Large-scale clearing of island’s ecosystems means native trees and lemurs are in danger of extinction
Madagascar has lost nearly a quarter of its forest cover since 2001. Slash-and-burn agriculture, illegal logging and charcoal production have resulted in the large-scale clearing of ecosystems formed during the 88m years since the island separated from India.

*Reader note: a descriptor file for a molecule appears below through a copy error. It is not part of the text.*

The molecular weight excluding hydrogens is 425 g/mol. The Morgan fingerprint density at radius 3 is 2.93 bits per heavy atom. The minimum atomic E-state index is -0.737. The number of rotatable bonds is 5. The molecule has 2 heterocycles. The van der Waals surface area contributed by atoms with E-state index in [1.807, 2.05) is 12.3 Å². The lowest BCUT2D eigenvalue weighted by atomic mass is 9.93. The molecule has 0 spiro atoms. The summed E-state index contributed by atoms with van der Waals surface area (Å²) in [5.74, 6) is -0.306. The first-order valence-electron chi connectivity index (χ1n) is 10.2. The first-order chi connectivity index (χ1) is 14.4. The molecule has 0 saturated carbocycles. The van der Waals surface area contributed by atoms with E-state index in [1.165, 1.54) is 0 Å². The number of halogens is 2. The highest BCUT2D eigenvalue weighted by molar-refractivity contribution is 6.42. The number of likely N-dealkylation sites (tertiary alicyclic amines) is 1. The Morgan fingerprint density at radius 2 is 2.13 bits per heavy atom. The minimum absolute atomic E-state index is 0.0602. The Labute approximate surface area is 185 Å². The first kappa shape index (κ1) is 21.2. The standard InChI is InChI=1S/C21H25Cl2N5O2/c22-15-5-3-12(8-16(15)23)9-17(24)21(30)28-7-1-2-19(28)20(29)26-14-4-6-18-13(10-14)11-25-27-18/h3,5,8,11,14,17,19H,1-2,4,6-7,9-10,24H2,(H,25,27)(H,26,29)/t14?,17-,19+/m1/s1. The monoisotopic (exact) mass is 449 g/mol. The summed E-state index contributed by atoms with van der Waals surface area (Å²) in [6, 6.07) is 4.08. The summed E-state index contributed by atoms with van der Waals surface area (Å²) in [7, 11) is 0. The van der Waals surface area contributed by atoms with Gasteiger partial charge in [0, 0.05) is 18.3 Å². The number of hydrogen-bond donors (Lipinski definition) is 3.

Nearly all lemur species are now threatened with extinction, as is much of Madagascar’s biodiversity. Forest conservation and the development of sustainable sources of timber and charcoal, while reforesting large areas, are key challenges this century, especially for the millions of Malagasies whose livelihoods depend on them. As the planet heats, seed-banking threatened plant species has become an urgent task.
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